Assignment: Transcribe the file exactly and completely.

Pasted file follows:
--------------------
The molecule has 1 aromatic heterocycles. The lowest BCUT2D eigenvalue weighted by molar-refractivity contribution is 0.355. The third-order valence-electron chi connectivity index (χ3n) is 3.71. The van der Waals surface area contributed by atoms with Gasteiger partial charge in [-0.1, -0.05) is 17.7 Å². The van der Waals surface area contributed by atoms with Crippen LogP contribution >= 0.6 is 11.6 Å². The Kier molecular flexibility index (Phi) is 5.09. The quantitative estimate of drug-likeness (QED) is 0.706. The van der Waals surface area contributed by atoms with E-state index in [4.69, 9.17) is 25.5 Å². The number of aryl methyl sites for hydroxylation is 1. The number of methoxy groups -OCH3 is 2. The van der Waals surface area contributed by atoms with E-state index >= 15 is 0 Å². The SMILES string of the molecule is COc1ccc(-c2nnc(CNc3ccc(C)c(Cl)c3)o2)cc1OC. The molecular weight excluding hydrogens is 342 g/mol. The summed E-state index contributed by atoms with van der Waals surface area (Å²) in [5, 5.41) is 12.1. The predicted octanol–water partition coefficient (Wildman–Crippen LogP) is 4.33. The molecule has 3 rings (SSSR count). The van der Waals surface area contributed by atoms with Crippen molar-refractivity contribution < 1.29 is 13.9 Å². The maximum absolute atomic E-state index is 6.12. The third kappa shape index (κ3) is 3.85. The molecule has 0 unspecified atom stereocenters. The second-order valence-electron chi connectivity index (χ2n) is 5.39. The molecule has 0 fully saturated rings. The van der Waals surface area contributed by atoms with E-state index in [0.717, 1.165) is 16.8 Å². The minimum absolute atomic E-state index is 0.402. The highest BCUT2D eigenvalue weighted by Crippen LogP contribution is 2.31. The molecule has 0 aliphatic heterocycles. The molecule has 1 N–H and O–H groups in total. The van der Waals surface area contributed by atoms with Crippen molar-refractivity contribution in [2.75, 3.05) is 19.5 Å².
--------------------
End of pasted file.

The molecule has 1 aromatic heterocycles. The lowest BCUT2D eigenvalue weighted by molar-refractivity contribution is 0.355. The third-order valence-electron chi connectivity index (χ3n) is 3.71. The van der Waals surface area contributed by atoms with Gasteiger partial charge in [-0.1, -0.05) is 17.7 Å². The van der Waals surface area contributed by atoms with Crippen LogP contribution >= 0.6 is 11.6 Å². The Kier molecular flexibility index (Phi) is 5.09. The quantitative estimate of drug-likeness (QED) is 0.706. The van der Waals surface area contributed by atoms with E-state index in [4.69, 9.17) is 25.5 Å². The number of aryl methyl sites for hydroxylation is 1. The number of methoxy groups -OCH3 is 2. The van der Waals surface area contributed by atoms with E-state index >= 15 is 0 Å². The SMILES string of the molecule is COc1ccc(-c2nnc(CNc3ccc(C)c(Cl)c3)o2)cc1OC. The molecular weight excluding hydrogens is 342 g/mol. The summed E-state index contributed by atoms with van der Waals surface area (Å²) in [5, 5.41) is 12.1. The predicted octanol–water partition coefficient (Wildman–Crippen LogP) is 4.33. The molecule has 3 rings (SSSR count). The van der Waals surface area contributed by atoms with Crippen molar-refractivity contribution < 1.29 is 13.9 Å². The maximum absolute atomic E-state index is 6.12. The third kappa shape index (κ3) is 3.85. The molecule has 0 unspecified atom stereocenters. The second-order valence-electron chi connectivity index (χ2n) is 5.39. The molecule has 0 fully saturated rings. The van der Waals surface area contributed by atoms with E-state index in [0.717, 1.165) is 16.8 Å². The minimum absolute atomic E-state index is 0.402. The highest BCUT2D eigenvalue weighted by Crippen LogP contribution is 2.31. The molecule has 0 aliphatic heterocycles. The molecule has 1 N–H and O–H groups in total. The van der Waals surface area contributed by atoms with Crippen molar-refractivity contribution in [2.75, 3.05) is 19.5 Å².